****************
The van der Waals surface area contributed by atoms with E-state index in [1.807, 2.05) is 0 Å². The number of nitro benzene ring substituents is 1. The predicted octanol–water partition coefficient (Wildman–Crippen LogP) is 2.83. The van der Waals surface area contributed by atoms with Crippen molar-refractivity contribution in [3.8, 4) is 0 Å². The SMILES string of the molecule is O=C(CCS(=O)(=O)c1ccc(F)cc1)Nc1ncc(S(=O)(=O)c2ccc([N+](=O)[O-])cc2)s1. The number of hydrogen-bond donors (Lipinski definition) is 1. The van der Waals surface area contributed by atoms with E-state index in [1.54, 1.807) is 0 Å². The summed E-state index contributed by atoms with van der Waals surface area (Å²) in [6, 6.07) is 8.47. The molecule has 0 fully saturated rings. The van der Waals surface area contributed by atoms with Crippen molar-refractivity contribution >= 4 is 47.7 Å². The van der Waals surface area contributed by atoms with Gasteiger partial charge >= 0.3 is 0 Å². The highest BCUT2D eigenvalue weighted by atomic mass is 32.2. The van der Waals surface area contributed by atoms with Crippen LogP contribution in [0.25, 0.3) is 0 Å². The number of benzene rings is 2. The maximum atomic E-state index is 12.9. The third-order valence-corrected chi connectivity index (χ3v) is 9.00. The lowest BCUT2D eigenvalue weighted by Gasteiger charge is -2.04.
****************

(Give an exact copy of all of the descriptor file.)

The van der Waals surface area contributed by atoms with E-state index in [1.807, 2.05) is 0 Å². The number of nitro benzene ring substituents is 1. The predicted octanol–water partition coefficient (Wildman–Crippen LogP) is 2.83. The van der Waals surface area contributed by atoms with Crippen molar-refractivity contribution in [3.8, 4) is 0 Å². The SMILES string of the molecule is O=C(CCS(=O)(=O)c1ccc(F)cc1)Nc1ncc(S(=O)(=O)c2ccc([N+](=O)[O-])cc2)s1. The number of hydrogen-bond donors (Lipinski definition) is 1. The van der Waals surface area contributed by atoms with E-state index in [1.54, 1.807) is 0 Å². The summed E-state index contributed by atoms with van der Waals surface area (Å²) in [6, 6.07) is 8.47. The molecule has 0 fully saturated rings. The van der Waals surface area contributed by atoms with Crippen molar-refractivity contribution >= 4 is 47.7 Å². The van der Waals surface area contributed by atoms with Gasteiger partial charge >= 0.3 is 0 Å². The highest BCUT2D eigenvalue weighted by atomic mass is 32.2. The van der Waals surface area contributed by atoms with Crippen LogP contribution in [0.25, 0.3) is 0 Å². The number of benzene rings is 2. The maximum atomic E-state index is 12.9. The third-order valence-corrected chi connectivity index (χ3v) is 9.00. The lowest BCUT2D eigenvalue weighted by Gasteiger charge is -2.04.